We need to change our assumptions about technology and health care, eschewing the notion that the former depersonalizes the latter; reducing men and women - patients and children - into mere numbers, to be processed, categorized, rated and pasted on some actuarial table about "good" candidates versus "bad" customers.
For mobile devices (or rather, specific applications for those devices) have the potential to restore the beloved custom of house calls, by doctors and nurses, for the digital age. This sense of immediacy - the freedom to instantly request, review and retain a physician - coupled with a spirit of intimacy, where users can have a face-to-face, video conversation with a doctor, who can do everything from render a diagnosis, provide fee-for-service care or act as someone's medical concierge; the entirety of this experience, encapsulated within a single application, is revolutionary.
I write these words without exaggeration or a penchant for science fiction, as if the scenario I describe is an imagined utopia of global comity, intergalactic exploration and the sort of health care more befitting an episode of "Star Trek" than the triage that governs a typical emergency room. On the contrary, the situation I depict is available right now.
It is one that furthers the best ideals of health and wellness by maximizing the value of the best devices - the smartphones and tablets - that workers use on a daily basis. (My stake in this discussion is both one of personal interest and professional commitment because, in my role as Founder of OnCall, which enables businesses and consumers to connect with relevant professionals, we have the chance to improve the quality of health care in general without compromising the efficiency of various medical organizations in particular.)
In this respect, we can revive the celebrated practices of a bygone era by making contemporary house calls just that, a real-time means of getting a diagnosis from a physician; a bedside exam from the palm of your hand, framed within the video window on an iPhone or Android device, eliminating the one thing that even the most resolute country doctor cannot overcome, regardless of all methods of available transportation: Distance.In those areas, many miles from the nearest hospital or the most threadbare of county clinics, nothing travels more quickly than - not even a speeding bullet or a locomotive is faster or has the power of - the mighty electron, circling the globe and reconfiguring itself in text and video before our very eyes.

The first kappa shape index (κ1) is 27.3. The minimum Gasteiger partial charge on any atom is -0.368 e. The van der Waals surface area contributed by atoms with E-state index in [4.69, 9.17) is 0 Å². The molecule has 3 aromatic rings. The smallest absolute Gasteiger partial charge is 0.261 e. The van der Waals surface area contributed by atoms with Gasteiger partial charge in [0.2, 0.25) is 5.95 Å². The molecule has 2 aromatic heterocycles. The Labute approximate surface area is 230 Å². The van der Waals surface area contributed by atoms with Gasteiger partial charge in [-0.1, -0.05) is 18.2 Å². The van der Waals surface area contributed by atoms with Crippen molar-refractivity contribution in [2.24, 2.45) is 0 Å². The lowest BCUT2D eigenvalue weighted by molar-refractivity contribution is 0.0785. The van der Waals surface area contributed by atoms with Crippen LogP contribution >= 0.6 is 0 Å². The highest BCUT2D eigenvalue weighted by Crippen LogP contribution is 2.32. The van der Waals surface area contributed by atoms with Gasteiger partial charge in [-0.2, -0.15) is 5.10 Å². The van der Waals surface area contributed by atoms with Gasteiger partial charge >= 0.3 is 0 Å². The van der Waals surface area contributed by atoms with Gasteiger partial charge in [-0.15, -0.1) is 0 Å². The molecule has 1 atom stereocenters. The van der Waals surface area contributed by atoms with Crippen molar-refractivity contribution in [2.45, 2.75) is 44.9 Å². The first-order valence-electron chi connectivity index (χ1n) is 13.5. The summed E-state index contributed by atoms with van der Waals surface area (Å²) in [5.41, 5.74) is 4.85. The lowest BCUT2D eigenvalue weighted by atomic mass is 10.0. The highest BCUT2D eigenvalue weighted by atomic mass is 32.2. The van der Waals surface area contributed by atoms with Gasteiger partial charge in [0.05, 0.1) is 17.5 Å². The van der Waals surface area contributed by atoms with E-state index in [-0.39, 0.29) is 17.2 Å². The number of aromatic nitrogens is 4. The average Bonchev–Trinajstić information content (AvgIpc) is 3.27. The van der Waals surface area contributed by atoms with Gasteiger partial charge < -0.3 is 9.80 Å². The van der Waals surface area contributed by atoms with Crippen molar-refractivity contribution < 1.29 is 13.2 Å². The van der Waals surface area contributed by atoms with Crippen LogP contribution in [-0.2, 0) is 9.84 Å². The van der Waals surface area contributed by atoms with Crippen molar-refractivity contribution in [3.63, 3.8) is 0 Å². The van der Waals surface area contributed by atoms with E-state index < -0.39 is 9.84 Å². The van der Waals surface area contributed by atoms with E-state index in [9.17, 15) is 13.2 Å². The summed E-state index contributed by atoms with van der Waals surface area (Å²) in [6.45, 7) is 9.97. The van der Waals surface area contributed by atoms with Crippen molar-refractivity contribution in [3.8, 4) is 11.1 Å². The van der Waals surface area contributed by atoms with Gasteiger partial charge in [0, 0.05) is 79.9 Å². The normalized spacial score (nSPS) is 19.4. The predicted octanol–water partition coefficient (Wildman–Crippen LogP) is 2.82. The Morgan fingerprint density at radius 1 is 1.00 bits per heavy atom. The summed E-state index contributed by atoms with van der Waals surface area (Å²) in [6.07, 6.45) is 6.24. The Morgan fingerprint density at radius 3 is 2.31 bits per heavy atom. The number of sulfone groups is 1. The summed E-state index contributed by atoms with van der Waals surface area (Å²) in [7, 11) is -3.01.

That, with all due apologies to having invoked (for purposes of comparison) the phrasing from the Superman radio serials of the 1940s, is the present - and our collective future - of more personalized health care.
The End-Result: Superior Care and Lower Costs on Behalf of a Culture of Wellness
This point about distance also ends any excuses an employee may have about not seeing a doctor. For, while no one necessarily welcomes a medical appointment or frank advice from his or her physician, the complaint about distance - that the trip to and from a doctor's office, taking into consideration traffic and sitting in a crowded waiting room, is too much of an inconvenience - well, the technology I champion renders that hypothetical moot.
By describing what you need, and upon receiving bids from qualified professionals (for which you can read reviews about each candidate), you can, at minimum, find and hire (for an hourly consultation) a doctor, nurse or nutritionist to help you. Remember, too, that a culture of wellness must start somewhere.
Meaning: If we seek to have a discussion about corporate wellness, then we must first have a conversation about personal wellness. There is no easier way to have that call than by using the mobile devices every worker has, and every employee uses. Your doctor awaits your call.
About the Author
Brandon Xavier is Founder of OnCall, a mobile (for iOS and Android devices) and desktop service, which enables consumers and businesses to recruit and retain professionals throughout a multitude of industries.
Along with reviews or background about each professional, in addition to the freedom to video conference with the candidates of your choosing, OnCall allows you to find and hire the right expert -- in just a few minutes.
A native of Toronto, Brandon holds a BSc in Computer Science from Staffordshire University (UK) and an MBA from the University of Toronto.